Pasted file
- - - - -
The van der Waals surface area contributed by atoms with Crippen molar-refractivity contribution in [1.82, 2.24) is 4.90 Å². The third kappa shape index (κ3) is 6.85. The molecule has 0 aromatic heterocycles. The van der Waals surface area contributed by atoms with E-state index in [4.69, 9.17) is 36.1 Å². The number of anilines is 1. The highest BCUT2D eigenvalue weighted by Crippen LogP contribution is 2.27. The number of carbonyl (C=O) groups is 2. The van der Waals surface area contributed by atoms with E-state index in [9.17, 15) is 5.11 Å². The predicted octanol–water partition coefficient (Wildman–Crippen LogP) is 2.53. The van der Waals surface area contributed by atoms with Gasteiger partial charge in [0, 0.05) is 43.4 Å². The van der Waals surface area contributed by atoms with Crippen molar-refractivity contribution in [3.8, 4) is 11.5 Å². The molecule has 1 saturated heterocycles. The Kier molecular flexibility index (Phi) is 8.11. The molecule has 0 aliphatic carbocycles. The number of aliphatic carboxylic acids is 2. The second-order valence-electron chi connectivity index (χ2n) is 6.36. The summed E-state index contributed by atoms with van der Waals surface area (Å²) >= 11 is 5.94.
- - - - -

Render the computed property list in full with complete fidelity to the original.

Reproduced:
The van der Waals surface area contributed by atoms with Crippen molar-refractivity contribution in [1.82, 2.24) is 4.90 Å². The third kappa shape index (κ3) is 6.85. The molecule has 0 aromatic heterocycles. The van der Waals surface area contributed by atoms with E-state index in [4.69, 9.17) is 36.1 Å². The number of anilines is 1. The highest BCUT2D eigenvalue weighted by Crippen LogP contribution is 2.27. The number of carbonyl (C=O) groups is 2. The van der Waals surface area contributed by atoms with E-state index in [9.17, 15) is 5.11 Å². The predicted octanol–water partition coefficient (Wildman–Crippen LogP) is 2.53. The van der Waals surface area contributed by atoms with Gasteiger partial charge in [0, 0.05) is 43.4 Å². The van der Waals surface area contributed by atoms with Crippen molar-refractivity contribution in [3.8, 4) is 11.5 Å². The molecule has 1 saturated heterocycles. The Kier molecular flexibility index (Phi) is 8.11. The molecule has 0 aliphatic carbocycles. The number of aliphatic carboxylic acids is 2. The second-order valence-electron chi connectivity index (χ2n) is 6.36. The summed E-state index contributed by atoms with van der Waals surface area (Å²) >= 11 is 5.94.